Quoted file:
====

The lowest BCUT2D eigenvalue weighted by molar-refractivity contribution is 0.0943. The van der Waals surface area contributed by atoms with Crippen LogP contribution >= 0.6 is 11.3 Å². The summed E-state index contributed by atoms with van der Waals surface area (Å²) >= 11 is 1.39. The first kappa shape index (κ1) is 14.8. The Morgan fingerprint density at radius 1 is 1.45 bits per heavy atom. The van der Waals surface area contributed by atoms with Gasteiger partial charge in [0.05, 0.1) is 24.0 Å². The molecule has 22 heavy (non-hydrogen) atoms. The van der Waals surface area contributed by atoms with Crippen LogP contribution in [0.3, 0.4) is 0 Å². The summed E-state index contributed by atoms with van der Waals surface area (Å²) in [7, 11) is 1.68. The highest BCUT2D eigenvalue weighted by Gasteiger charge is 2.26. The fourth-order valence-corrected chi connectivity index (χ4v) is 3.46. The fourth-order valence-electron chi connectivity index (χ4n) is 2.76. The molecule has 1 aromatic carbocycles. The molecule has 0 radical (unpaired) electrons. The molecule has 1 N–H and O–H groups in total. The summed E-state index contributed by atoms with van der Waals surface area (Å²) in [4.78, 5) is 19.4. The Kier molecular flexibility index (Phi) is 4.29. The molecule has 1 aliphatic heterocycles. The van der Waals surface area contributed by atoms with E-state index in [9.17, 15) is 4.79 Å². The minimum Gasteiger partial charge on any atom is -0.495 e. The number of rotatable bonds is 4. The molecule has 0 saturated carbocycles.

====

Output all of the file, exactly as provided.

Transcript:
The lowest BCUT2D eigenvalue weighted by molar-refractivity contribution is 0.0943. The van der Waals surface area contributed by atoms with Crippen LogP contribution >= 0.6 is 11.3 Å². The summed E-state index contributed by atoms with van der Waals surface area (Å²) >= 11 is 1.39. The first kappa shape index (κ1) is 14.8. The Morgan fingerprint density at radius 1 is 1.45 bits per heavy atom. The van der Waals surface area contributed by atoms with Gasteiger partial charge in [0.05, 0.1) is 24.0 Å². The molecule has 22 heavy (non-hydrogen) atoms. The van der Waals surface area contributed by atoms with Crippen LogP contribution in [0.3, 0.4) is 0 Å². The summed E-state index contributed by atoms with van der Waals surface area (Å²) in [7, 11) is 1.68. The highest BCUT2D eigenvalue weighted by Gasteiger charge is 2.26. The fourth-order valence-corrected chi connectivity index (χ4v) is 3.46. The fourth-order valence-electron chi connectivity index (χ4n) is 2.76. The molecule has 1 aromatic carbocycles. The molecule has 0 radical (unpaired) electrons. The molecule has 1 N–H and O–H groups in total. The summed E-state index contributed by atoms with van der Waals surface area (Å²) in [4.78, 5) is 19.4. The Kier molecular flexibility index (Phi) is 4.29. The molecule has 1 aliphatic heterocycles. The van der Waals surface area contributed by atoms with E-state index in [9.17, 15) is 4.79 Å². The minimum Gasteiger partial charge on any atom is -0.495 e. The number of rotatable bonds is 4. The molecule has 0 saturated carbocycles.